Australia’s rapidly growing uptake of electric vehicles and home energy storage could help deliver a lithium-ion battery recycling industry worth upwards of $3 billion a year by the mid-2030s, a new report has forecast.
The CSIRO report” ‘Lithium battery recycling in Australia’, says the nation could lead the world in the re-use and recycling of lithium-ion batteries, addressing a source of waste that is growing by 20 per cent each year.
Not only would this deliver generate a new jobs, and deliver economic growth, but the report notes that establishing a lithium-ion battery recycling industry in Australia could also stabilise global lithium supplies to meet booming consumer demand – particularly for electric vehicles and battery energy storage.
Currently, however, only 2 per cent of Australia’s annual 3,300 tonnes of lithium-ion battery waste is recycled, and with waste levels projected to grow to more than 100,000 tonnes by 2036, we risk missing a major economic opportunity, while creating a number of serious environmental problems.
“Given Australia’s historically poor LIB collection, combined with offshore recycling and landfilling of this waste, this constitutes an economic loss to the Australian economy due to the estimated potential recoverable value of between $A813 million and $A3 billion, based on current day commodity prices,” the report says.
The majority of Australia’s battery waste is shipped overseas, and the growing amount of li-ion waste that remains left in landfill is leading to potential fires and environmental contamination, the report says.
“As a world leader in the adoption of solar and battery systems, we must responsibly manage our use of lithium-ion technology in support of our clean energy future,” said CSIRO battery research leader Dr Anand Bhatt, in comments on Tuesday.
“The value for Australia is three-fold. We can draw additional value from existing materials, minimise impact on our environment, and also catalyse a new industry in lithium-ion re-use/recycling.”
Dr Bhatt and his team are working with industry to develop processes that can support the transition to domestic recycling of lithium-ion batteries.
According to its research, the CSIRO estimates that if recycled, 95 per cent of li-ion battery components can be turned into new batteries or used in other industries – and it’s not just the recovered lithium that is of value.
The report noted that a key economic driver for li-ion recycling is the recovery value of cobalt, which is used in the batteries’ cathodes.
Both lithium and cobalt have been ranked by Geosciences Australia as critical, the report notes, in terms of strategic resource potential and opportunity for Australia to supply resources to meet the global demand for technology.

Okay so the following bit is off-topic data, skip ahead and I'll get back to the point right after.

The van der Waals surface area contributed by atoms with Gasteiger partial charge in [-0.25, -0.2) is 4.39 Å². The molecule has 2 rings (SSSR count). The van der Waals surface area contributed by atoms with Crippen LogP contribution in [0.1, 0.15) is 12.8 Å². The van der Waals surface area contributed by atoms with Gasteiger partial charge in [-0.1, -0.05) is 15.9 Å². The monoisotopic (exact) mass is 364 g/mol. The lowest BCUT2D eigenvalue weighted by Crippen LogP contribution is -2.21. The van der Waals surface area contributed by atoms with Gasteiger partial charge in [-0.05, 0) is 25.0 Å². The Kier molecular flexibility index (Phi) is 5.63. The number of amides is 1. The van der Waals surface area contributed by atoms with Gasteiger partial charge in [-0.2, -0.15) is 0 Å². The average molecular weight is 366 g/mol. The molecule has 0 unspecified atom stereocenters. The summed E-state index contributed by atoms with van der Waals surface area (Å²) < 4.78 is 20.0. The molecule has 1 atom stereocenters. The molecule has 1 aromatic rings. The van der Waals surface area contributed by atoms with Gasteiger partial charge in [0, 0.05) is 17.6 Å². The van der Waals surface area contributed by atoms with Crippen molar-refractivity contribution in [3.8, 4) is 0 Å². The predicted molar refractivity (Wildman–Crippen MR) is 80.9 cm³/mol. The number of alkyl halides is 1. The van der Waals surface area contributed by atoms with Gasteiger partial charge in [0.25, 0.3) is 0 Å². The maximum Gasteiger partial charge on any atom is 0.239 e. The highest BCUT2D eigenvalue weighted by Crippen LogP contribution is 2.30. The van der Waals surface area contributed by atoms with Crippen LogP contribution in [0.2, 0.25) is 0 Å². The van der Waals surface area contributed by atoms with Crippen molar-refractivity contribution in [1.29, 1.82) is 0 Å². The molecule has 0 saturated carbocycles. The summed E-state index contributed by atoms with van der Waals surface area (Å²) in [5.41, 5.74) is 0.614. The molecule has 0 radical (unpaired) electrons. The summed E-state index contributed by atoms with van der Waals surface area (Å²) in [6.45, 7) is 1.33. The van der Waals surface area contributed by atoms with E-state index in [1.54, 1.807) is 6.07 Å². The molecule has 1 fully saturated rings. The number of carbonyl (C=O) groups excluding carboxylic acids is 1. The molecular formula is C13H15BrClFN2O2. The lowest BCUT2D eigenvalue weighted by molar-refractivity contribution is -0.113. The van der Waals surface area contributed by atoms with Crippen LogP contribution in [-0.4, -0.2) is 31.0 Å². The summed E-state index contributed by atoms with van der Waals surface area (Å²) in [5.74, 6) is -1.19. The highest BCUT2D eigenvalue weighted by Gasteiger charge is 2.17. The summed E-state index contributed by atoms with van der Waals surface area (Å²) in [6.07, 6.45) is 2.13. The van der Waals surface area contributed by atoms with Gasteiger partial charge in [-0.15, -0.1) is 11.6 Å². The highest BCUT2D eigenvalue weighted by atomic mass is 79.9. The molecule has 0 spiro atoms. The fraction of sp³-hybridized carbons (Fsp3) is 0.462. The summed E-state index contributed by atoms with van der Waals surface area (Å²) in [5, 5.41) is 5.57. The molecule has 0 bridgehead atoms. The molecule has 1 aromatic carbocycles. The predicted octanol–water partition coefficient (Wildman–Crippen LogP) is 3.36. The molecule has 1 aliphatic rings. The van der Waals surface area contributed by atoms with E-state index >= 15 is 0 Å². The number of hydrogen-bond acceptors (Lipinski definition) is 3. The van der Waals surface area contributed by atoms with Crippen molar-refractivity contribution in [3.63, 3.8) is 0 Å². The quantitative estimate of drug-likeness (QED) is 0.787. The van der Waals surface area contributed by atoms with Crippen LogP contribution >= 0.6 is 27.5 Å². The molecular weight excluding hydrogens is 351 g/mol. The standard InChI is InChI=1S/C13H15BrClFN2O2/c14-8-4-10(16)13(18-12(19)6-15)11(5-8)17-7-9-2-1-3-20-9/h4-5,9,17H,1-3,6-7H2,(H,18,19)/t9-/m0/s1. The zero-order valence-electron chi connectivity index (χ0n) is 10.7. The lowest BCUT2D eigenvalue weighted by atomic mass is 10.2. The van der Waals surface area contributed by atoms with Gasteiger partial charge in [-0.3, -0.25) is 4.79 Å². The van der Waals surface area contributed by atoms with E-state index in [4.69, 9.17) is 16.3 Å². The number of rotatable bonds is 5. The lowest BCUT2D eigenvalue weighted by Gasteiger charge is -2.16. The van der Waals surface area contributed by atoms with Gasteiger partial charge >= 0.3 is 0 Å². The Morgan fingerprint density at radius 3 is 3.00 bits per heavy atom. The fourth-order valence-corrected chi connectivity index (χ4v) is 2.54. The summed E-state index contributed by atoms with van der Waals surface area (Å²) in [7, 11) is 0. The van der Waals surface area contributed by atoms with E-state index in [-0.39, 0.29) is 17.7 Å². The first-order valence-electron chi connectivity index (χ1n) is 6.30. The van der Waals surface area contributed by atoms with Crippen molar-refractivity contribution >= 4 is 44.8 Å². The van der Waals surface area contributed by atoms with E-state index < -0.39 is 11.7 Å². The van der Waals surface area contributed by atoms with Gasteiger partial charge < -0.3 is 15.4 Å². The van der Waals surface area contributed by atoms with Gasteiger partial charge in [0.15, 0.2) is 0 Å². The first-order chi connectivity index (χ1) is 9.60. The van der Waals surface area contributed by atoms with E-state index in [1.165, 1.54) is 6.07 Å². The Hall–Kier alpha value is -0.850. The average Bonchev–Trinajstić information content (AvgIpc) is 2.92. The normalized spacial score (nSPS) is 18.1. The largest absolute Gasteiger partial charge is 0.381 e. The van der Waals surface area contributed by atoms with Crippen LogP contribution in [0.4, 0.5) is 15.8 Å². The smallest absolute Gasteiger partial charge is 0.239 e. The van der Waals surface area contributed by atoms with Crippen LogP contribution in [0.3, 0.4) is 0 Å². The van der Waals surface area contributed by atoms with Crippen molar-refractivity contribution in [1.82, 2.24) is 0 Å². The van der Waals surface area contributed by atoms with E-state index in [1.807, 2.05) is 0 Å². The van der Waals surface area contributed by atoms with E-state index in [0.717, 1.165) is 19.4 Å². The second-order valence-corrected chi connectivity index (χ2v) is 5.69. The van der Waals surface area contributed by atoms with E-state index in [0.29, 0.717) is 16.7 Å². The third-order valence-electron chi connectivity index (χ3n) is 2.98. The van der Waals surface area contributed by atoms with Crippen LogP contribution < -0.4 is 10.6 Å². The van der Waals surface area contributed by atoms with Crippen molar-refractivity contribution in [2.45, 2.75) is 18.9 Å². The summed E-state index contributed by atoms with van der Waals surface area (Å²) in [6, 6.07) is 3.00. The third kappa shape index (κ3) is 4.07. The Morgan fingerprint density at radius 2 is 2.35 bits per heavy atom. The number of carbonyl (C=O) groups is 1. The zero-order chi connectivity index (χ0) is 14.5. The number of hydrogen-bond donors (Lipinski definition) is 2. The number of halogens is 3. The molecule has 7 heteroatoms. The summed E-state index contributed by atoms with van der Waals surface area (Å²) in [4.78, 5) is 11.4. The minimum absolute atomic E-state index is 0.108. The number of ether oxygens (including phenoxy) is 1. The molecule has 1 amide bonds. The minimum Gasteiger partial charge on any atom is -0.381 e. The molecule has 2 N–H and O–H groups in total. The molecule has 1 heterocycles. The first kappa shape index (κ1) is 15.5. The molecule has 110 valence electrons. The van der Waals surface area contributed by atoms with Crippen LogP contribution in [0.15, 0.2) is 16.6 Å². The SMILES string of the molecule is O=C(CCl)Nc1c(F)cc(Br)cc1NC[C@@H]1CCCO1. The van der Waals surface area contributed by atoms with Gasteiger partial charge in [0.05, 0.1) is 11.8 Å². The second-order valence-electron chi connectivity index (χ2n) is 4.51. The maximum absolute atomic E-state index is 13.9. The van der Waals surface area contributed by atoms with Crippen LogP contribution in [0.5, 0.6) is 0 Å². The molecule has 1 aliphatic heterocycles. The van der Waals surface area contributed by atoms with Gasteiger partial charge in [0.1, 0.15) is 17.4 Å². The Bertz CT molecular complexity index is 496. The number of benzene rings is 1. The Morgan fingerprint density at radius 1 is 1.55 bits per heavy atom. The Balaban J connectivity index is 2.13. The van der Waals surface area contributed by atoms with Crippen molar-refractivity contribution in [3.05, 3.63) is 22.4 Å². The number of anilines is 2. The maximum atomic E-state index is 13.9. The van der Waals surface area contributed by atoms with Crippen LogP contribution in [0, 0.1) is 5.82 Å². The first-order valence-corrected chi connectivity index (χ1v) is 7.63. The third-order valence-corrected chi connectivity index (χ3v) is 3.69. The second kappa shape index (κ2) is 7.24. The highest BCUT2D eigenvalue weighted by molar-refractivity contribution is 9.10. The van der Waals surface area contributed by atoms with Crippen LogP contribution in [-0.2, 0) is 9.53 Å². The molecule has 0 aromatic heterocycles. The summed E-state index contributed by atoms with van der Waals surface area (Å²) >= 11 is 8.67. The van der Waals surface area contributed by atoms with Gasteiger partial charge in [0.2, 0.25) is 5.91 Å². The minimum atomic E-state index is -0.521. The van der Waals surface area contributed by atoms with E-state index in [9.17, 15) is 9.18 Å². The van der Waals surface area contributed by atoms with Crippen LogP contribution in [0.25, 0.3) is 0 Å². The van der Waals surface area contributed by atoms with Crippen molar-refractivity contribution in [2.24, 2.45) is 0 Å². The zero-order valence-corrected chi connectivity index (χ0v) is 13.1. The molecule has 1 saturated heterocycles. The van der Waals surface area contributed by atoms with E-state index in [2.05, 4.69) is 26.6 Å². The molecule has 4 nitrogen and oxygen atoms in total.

The high criticality of cobalt is linked to the fact that 50 per cent of world production is from the Democratic Republic of Congo, where there are serious concerns around the armed conflict, illegal mining, human rights abuses and environmental issues.
Other primary materials with the potential to be recovered and reused in either new products or new lithium-ion batteries include base and other metals (copper, zinc, nickel, iron and aluminium), plastics, electrolyte materials and technical materials such as graphite.
“The development of processes to effectively and efficiently recycle these batteries can generate a new industry in Australia. Further, effective recycling of lithium batteries can offset the current concerns around lithium security,” Dr Bhatt said.
As with similar reports that have put a value on the huge potential for a lithium-ion mining and processing industry in Australia, the CSIRO report finds that the establishment of a lithium-ion recycling industry would require close cooperation between research, government and industry.
“As evidenced by international examples, policy levers have the potential to radically change the nature of how Australia deals with end-of-life batteries,” the report says.
“For example, policy to support greater adoption of EV, the provision of incentives for EV purchase, the removal of import taxes or installation of widespread EV infrastructure, would have a significant boost to the adoption of EV in Australia.
“This would in turn increase the stock and security of second-life and end-of-life EV batteries that would require recycling and resource recovery.”
CSIRO, meanwhile, is supporting recycling efforts, with research underway on processes for recovery of metals and materials, development of new battery materials, and support for the circular economy around battery reuse and recycling.
“The Australian research community, in partnership with industry and governments can play a role in realising this opportunity and catalysing a new industry which in turn creates new jobs for Australia,” the report says.